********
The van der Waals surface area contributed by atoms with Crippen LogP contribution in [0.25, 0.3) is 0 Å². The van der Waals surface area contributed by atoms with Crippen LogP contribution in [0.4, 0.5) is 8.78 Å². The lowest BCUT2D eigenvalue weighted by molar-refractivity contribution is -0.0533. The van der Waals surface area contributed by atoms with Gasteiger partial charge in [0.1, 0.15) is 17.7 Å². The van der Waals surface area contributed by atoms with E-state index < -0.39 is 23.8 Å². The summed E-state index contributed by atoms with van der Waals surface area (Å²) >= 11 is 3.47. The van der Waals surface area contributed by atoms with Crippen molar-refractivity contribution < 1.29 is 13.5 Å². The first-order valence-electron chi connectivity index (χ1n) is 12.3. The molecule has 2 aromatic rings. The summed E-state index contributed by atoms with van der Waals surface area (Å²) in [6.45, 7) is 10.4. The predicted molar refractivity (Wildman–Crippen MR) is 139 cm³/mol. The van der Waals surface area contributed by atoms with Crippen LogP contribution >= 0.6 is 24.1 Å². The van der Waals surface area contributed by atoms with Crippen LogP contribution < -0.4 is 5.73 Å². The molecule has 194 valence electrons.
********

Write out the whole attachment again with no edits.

The van der Waals surface area contributed by atoms with Crippen LogP contribution in [0.25, 0.3) is 0 Å². The van der Waals surface area contributed by atoms with Crippen LogP contribution in [0.4, 0.5) is 8.78 Å². The lowest BCUT2D eigenvalue weighted by molar-refractivity contribution is -0.0533. The van der Waals surface area contributed by atoms with Gasteiger partial charge in [0.1, 0.15) is 17.7 Å². The van der Waals surface area contributed by atoms with E-state index < -0.39 is 23.8 Å². The summed E-state index contributed by atoms with van der Waals surface area (Å²) >= 11 is 3.47. The van der Waals surface area contributed by atoms with Crippen molar-refractivity contribution < 1.29 is 13.5 Å². The first-order valence-electron chi connectivity index (χ1n) is 12.3. The molecule has 2 aromatic rings. The summed E-state index contributed by atoms with van der Waals surface area (Å²) in [6.45, 7) is 10.4. The predicted molar refractivity (Wildman–Crippen MR) is 139 cm³/mol. The van der Waals surface area contributed by atoms with Crippen LogP contribution >= 0.6 is 24.1 Å². The van der Waals surface area contributed by atoms with Crippen LogP contribution < -0.4 is 5.73 Å². The molecule has 194 valence electrons.